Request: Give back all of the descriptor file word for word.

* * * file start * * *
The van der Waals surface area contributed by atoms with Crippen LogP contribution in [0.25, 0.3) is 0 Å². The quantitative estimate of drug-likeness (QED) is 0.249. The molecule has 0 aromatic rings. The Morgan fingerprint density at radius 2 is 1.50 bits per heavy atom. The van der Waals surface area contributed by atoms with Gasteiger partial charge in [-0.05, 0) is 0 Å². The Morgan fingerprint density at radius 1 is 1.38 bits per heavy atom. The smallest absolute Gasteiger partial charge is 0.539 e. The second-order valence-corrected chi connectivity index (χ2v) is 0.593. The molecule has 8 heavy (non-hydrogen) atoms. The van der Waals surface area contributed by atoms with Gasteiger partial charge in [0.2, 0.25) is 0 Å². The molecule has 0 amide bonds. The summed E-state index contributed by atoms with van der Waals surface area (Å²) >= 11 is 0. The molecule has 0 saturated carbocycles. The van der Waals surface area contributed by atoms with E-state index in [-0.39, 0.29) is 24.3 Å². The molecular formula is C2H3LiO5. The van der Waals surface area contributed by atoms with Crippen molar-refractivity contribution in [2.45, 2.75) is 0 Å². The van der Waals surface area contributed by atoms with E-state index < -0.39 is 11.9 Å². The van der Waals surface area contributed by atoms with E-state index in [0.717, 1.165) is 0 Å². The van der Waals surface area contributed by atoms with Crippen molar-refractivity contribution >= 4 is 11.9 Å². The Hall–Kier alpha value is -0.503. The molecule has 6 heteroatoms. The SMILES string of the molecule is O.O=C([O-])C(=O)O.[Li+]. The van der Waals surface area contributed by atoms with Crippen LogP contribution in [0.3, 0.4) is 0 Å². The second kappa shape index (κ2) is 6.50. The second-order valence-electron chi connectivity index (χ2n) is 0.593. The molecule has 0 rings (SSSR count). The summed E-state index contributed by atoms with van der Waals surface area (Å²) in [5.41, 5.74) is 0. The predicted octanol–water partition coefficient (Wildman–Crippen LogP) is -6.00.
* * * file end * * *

The van der Waals surface area contributed by atoms with Crippen LogP contribution in [0.25, 0.3) is 0 Å². The quantitative estimate of drug-likeness (QED) is 0.249. The molecule has 0 aromatic rings. The Morgan fingerprint density at radius 2 is 1.50 bits per heavy atom. The van der Waals surface area contributed by atoms with Gasteiger partial charge in [-0.05, 0) is 0 Å². The Morgan fingerprint density at radius 1 is 1.38 bits per heavy atom. The smallest absolute Gasteiger partial charge is 0.539 e. The second-order valence-corrected chi connectivity index (χ2v) is 0.593. The molecule has 8 heavy (non-hydrogen) atoms. The van der Waals surface area contributed by atoms with Gasteiger partial charge in [0.2, 0.25) is 0 Å². The molecule has 0 amide bonds. The summed E-state index contributed by atoms with van der Waals surface area (Å²) >= 11 is 0. The molecule has 0 saturated carbocycles. The van der Waals surface area contributed by atoms with E-state index in [-0.39, 0.29) is 24.3 Å². The molecular formula is C2H3LiO5. The van der Waals surface area contributed by atoms with Crippen molar-refractivity contribution in [2.45, 2.75) is 0 Å². The van der Waals surface area contributed by atoms with E-state index < -0.39 is 11.9 Å². The van der Waals surface area contributed by atoms with E-state index in [0.717, 1.165) is 0 Å². The van der Waals surface area contributed by atoms with Crippen molar-refractivity contribution >= 4 is 11.9 Å². The Hall–Kier alpha value is -0.503. The molecule has 6 heteroatoms. The SMILES string of the molecule is O.O=C([O-])C(=O)O.[Li+]. The van der Waals surface area contributed by atoms with Crippen LogP contribution in [0.3, 0.4) is 0 Å². The second kappa shape index (κ2) is 6.50. The second-order valence-electron chi connectivity index (χ2n) is 0.593. The molecule has 0 rings (SSSR count). The summed E-state index contributed by atoms with van der Waals surface area (Å²) in [5.41, 5.74) is 0. The predicted octanol–water partition coefficient (Wildman–Crippen LogP) is -6.00.